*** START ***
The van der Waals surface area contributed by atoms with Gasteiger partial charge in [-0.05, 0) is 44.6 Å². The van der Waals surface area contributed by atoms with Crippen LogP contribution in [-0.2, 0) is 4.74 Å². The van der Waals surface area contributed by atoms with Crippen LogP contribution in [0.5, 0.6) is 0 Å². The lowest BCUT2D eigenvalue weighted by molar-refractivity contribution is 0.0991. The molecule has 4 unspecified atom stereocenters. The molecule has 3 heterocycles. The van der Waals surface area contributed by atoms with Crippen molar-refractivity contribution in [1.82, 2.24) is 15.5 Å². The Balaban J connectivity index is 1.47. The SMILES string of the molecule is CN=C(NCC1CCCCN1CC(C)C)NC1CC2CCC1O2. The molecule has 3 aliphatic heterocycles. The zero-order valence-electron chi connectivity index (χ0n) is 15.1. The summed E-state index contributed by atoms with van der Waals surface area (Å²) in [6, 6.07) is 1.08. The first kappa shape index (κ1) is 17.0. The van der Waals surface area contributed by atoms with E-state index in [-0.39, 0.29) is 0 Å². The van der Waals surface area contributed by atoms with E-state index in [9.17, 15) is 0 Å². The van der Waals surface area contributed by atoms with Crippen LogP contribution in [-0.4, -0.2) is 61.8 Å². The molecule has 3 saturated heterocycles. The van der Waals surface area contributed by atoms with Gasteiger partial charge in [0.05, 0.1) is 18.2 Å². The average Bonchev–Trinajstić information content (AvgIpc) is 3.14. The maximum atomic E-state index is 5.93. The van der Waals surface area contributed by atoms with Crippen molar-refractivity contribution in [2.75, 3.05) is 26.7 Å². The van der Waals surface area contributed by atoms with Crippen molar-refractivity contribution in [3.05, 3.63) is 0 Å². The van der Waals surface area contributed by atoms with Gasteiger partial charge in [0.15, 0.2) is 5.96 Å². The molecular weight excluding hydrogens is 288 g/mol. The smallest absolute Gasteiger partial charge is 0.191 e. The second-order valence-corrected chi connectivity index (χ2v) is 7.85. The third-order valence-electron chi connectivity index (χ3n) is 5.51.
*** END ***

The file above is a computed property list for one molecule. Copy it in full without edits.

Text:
The van der Waals surface area contributed by atoms with Gasteiger partial charge in [-0.05, 0) is 44.6 Å². The van der Waals surface area contributed by atoms with Crippen LogP contribution in [-0.2, 0) is 4.74 Å². The van der Waals surface area contributed by atoms with Crippen LogP contribution in [0.5, 0.6) is 0 Å². The lowest BCUT2D eigenvalue weighted by molar-refractivity contribution is 0.0991. The molecule has 4 unspecified atom stereocenters. The molecule has 3 heterocycles. The van der Waals surface area contributed by atoms with Crippen molar-refractivity contribution in [1.82, 2.24) is 15.5 Å². The Balaban J connectivity index is 1.47. The SMILES string of the molecule is CN=C(NCC1CCCCN1CC(C)C)NC1CC2CCC1O2. The molecule has 3 aliphatic heterocycles. The zero-order valence-electron chi connectivity index (χ0n) is 15.1. The summed E-state index contributed by atoms with van der Waals surface area (Å²) in [6, 6.07) is 1.08. The first kappa shape index (κ1) is 17.0. The van der Waals surface area contributed by atoms with E-state index in [-0.39, 0.29) is 0 Å². The van der Waals surface area contributed by atoms with E-state index in [9.17, 15) is 0 Å². The van der Waals surface area contributed by atoms with Crippen LogP contribution in [-0.4, -0.2) is 61.8 Å². The molecule has 3 saturated heterocycles. The van der Waals surface area contributed by atoms with Gasteiger partial charge in [0.05, 0.1) is 18.2 Å². The average Bonchev–Trinajstić information content (AvgIpc) is 3.14. The maximum atomic E-state index is 5.93. The van der Waals surface area contributed by atoms with Crippen molar-refractivity contribution in [2.75, 3.05) is 26.7 Å². The van der Waals surface area contributed by atoms with Crippen molar-refractivity contribution in [3.05, 3.63) is 0 Å². The van der Waals surface area contributed by atoms with Gasteiger partial charge in [0.15, 0.2) is 5.96 Å². The molecular weight excluding hydrogens is 288 g/mol. The smallest absolute Gasteiger partial charge is 0.191 e. The second-order valence-corrected chi connectivity index (χ2v) is 7.85. The third-order valence-electron chi connectivity index (χ3n) is 5.51.